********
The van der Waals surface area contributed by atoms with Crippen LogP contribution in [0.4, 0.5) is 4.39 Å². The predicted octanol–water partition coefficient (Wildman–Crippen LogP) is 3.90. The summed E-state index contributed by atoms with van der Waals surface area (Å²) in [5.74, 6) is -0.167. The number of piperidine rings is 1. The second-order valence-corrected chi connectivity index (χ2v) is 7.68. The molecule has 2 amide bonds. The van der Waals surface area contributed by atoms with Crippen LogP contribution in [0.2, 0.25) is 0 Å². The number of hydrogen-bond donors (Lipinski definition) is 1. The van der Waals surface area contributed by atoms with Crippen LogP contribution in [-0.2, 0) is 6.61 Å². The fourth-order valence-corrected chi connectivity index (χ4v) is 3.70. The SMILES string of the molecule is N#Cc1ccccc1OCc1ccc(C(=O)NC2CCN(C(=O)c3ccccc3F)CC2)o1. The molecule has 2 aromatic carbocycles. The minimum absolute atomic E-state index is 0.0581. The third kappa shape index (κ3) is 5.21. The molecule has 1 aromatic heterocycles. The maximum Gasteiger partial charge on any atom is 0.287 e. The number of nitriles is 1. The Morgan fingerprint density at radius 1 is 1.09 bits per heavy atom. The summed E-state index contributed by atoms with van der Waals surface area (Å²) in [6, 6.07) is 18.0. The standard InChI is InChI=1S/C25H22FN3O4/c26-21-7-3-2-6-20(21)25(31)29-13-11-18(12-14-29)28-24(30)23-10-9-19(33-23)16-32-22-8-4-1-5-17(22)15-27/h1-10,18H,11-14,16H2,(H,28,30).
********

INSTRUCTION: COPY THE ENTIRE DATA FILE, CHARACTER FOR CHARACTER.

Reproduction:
The van der Waals surface area contributed by atoms with Crippen LogP contribution in [0.4, 0.5) is 4.39 Å². The predicted octanol–water partition coefficient (Wildman–Crippen LogP) is 3.90. The summed E-state index contributed by atoms with van der Waals surface area (Å²) in [5.74, 6) is -0.167. The number of piperidine rings is 1. The second-order valence-corrected chi connectivity index (χ2v) is 7.68. The molecule has 2 amide bonds. The van der Waals surface area contributed by atoms with Crippen LogP contribution in [0.2, 0.25) is 0 Å². The number of hydrogen-bond donors (Lipinski definition) is 1. The van der Waals surface area contributed by atoms with Crippen LogP contribution in [-0.2, 0) is 6.61 Å². The fourth-order valence-corrected chi connectivity index (χ4v) is 3.70. The SMILES string of the molecule is N#Cc1ccccc1OCc1ccc(C(=O)NC2CCN(C(=O)c3ccccc3F)CC2)o1. The molecule has 2 aromatic carbocycles. The minimum absolute atomic E-state index is 0.0581. The third kappa shape index (κ3) is 5.21. The molecule has 1 aromatic heterocycles. The maximum Gasteiger partial charge on any atom is 0.287 e. The number of nitriles is 1. The Morgan fingerprint density at radius 1 is 1.09 bits per heavy atom. The summed E-state index contributed by atoms with van der Waals surface area (Å²) in [6, 6.07) is 18.0. The standard InChI is InChI=1S/C25H22FN3O4/c26-21-7-3-2-6-20(21)25(31)29-13-11-18(12-14-29)28-24(30)23-10-9-19(33-23)16-32-22-8-4-1-5-17(22)15-27/h1-10,18H,11-14,16H2,(H,28,30).